Anyway, can I translate your post in Japanese and put a public site? Or someone already do that? If it is free to me, I'll do that (I can't promise when I will finish 'cause of my English ;).


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Good Evening.

I am non-English speaker and Japanese speaker. I read your article translated by writer. Your article encouraged me.Thanks so much. I will try to do my best to increase the skill of writing English.


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I'm Japanese and not native English speaker.So I can only speak poor English.

And I don't have courage bacause of that.

But your article gave me courage to join FLOSS projects.


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I have now been amazed. Whenever I talk in English, I thought about my bad English.

This article taught me that I don't have to feel a fear when talking in English.

Your words have encouraged me.

Thank you Joe Brockmeier.

P.S. as Cordy said, translation(ja) was written immediately. good job.

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My native language is Serbian so I always think twice before I write something in english, because my spelling sucks. Very often I decide not to write at all.

Anyway, thanks for great post :-)

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FLOSS is mostly an American phenomenon => most information is in English, most communities use English => non-native English speakers/writers frequently afraid to participate.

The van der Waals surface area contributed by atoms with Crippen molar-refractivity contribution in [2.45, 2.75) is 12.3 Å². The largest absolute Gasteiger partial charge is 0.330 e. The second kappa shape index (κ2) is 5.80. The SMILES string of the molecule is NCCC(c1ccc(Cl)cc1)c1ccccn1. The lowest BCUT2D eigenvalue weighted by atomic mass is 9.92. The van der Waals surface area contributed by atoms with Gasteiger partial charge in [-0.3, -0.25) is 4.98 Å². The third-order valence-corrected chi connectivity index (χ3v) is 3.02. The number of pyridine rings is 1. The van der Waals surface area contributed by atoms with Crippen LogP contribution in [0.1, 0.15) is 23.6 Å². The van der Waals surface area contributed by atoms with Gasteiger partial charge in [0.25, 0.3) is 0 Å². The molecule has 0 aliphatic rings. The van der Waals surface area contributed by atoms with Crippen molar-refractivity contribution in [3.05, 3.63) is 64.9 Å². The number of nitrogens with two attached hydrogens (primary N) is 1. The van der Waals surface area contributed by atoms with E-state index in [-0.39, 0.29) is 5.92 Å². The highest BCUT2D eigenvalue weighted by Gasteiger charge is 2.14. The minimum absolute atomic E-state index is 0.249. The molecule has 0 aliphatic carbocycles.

All human languages are highly redundant. 99.99% of "bad English" is actually easy to understand, especially for native speakers. In rare cases some follow-up questions can clarify the writer's position.

Please don't be afraid --- less the perfect knowledge of English is the fact of life --- nothing to be ashamed of. BTW, practice makes perfect: start to participate in English discussions and you'll see your English will improve in no time.

(Oh, English is my second language too.)

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Most of the contributions I read with poor English spelling and grammar come from people who speak only English. It's sad that many of those who only speak one language don't bother to speak it well.

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This is reminding me that the first time I submitted a patch, it was to a project hosted on where all prior contributors had Japanese I tried to write the email to which I attached the patch in Japanese. The developer I sent it to responded in English :P